National Wetland Policies -- Uganda

The Republic of Uganda

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National Policy for the Conservation and Management of Wetland Resources

Ministry of Natural Resources



4.0 AIM
7.1 Drainage of Wetlands
7.2 Environmenta1Iy sound management
7.3 Sustainable use of Wetlands
7.4 Conservation of Wetlands
7.5 Water supply and effluent treatment
7.6 Tenure and use
7.7 Recovery of previously drained wetlands
7.8 Environmenta1 Impact Assessment (EIA) arid Monitoring
7.9 Developing public awareness
7.10 Research and Inventory
7.11 Capacity Building
7.12 Promoting International actions
7.13 Wetlands legislation and Institutional arrangements


Wetlands, commonly known as swamps in Uganda, are a resource of considerable importance, just like forests, rangelands, arable land, and open water resources.

Wetland resources in Uganda have traditionally been utilized by the people as a source of materials for construction, crafts, furniture, and as hunting and fishing areas. Traditionally seasonal wetlands and margins of permanent wetlands have been used for grazing cattle, growing crops and as a source for domestic water. In addition, they are a major habitat for wildlife resources. Despite these values, wetlands have hitherto been regarded as "wastelands" and many have been reclaimed and degraded.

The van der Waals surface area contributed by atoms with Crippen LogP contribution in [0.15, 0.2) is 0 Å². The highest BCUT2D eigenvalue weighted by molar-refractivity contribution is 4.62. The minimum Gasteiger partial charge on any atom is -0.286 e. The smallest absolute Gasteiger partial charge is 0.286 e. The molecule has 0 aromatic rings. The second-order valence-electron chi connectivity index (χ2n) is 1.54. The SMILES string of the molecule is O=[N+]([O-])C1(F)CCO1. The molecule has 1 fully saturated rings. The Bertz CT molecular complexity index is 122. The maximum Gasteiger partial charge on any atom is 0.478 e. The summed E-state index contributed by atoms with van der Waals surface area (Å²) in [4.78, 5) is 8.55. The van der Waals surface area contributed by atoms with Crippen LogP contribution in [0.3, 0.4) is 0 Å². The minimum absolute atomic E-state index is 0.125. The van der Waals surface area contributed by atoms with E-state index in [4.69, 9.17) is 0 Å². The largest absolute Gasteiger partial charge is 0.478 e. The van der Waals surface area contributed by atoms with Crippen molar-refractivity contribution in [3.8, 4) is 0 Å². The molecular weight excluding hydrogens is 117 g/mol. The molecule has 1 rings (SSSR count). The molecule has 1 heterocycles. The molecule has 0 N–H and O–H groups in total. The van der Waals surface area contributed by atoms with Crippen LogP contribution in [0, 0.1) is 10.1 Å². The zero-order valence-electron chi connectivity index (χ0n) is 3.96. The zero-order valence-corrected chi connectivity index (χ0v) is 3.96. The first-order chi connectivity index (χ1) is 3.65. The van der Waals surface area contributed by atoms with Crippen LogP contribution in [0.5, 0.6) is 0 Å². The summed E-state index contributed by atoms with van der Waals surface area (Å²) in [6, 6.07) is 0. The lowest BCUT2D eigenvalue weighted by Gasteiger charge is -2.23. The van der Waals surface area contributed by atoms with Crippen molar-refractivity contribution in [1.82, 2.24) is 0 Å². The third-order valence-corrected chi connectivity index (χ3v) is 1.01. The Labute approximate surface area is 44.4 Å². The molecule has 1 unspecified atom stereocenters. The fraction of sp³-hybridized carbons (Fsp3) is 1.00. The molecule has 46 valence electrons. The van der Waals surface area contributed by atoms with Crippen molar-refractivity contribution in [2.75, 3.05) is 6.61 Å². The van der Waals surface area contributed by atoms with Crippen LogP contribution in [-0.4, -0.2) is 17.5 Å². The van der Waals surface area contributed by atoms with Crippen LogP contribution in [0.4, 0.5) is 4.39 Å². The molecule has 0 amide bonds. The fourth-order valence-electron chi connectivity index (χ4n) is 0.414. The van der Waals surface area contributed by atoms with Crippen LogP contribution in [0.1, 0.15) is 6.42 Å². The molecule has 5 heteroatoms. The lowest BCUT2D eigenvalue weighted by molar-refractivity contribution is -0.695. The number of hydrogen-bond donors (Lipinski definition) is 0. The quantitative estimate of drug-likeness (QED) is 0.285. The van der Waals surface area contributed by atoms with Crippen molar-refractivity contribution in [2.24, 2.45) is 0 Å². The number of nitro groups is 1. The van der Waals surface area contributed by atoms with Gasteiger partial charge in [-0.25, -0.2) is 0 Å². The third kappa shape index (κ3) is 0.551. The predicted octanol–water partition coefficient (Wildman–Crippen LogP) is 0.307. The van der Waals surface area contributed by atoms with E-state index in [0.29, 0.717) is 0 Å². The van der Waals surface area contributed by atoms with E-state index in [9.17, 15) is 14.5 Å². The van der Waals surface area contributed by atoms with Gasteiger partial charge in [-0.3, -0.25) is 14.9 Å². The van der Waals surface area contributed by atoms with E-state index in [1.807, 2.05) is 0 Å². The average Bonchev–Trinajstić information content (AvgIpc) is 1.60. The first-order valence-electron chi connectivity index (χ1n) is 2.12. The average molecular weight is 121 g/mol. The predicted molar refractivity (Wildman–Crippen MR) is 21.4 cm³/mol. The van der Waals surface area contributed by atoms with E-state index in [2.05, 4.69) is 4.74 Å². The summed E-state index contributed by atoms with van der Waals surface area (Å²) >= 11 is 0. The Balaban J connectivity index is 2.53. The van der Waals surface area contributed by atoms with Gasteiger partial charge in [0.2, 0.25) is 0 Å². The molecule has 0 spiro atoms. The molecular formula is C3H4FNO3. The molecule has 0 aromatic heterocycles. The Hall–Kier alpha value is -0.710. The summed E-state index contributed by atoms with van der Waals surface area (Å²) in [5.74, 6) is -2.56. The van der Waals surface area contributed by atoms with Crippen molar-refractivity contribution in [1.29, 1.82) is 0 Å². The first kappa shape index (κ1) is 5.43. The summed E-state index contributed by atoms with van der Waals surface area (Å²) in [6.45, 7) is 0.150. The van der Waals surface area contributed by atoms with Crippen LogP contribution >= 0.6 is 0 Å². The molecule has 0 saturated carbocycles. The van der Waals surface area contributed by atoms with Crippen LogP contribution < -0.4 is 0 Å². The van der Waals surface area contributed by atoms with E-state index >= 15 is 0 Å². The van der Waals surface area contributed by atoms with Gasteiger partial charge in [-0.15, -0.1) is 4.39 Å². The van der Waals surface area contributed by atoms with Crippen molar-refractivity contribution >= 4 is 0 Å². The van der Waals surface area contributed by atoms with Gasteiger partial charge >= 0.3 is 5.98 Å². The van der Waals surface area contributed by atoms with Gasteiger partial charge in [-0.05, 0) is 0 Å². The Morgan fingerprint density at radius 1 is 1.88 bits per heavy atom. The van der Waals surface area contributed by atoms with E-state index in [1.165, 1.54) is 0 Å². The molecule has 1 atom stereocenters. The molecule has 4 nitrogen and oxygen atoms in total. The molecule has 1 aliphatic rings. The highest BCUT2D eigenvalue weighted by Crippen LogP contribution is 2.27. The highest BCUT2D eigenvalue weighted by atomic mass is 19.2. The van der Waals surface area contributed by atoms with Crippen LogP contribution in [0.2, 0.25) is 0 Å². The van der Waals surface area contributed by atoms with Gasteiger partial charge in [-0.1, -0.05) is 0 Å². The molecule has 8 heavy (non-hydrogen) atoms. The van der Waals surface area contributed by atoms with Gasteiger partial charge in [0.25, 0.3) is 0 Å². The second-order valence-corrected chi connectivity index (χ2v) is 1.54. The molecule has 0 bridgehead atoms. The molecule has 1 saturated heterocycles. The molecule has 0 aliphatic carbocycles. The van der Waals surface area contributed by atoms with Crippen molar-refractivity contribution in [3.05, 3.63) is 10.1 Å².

When the National Resistance Movement Government carne to power in 1986, it inherited a chaotic situation in the social, economic, political as well as in environmental spheres, including wetlands. However, within eight months after taking power, the Government took decisive steps to halt the destruction of wetlands. In September 1986, Government issued administrative guidelines to curtail the devastation of wetland resources. In particular, a ban on large-scale drainage schemes was imposed until such time that a more elaborate, scientifically proven and socially harmonious policy was put in place. The purpose of this was to provide the basis for environmentally sound management and rational utilisation of the wetlands resources.

Over the last few years, the Ministry of Natural Resources, in consultation with all stakeholders has prepared a National Policy for the Conservation and Management of Wetland Resources. The policy has now been approved by government. It is, therefore very gratifying that I present to you the National Policy for the Conservation and Management of Wetland Resources.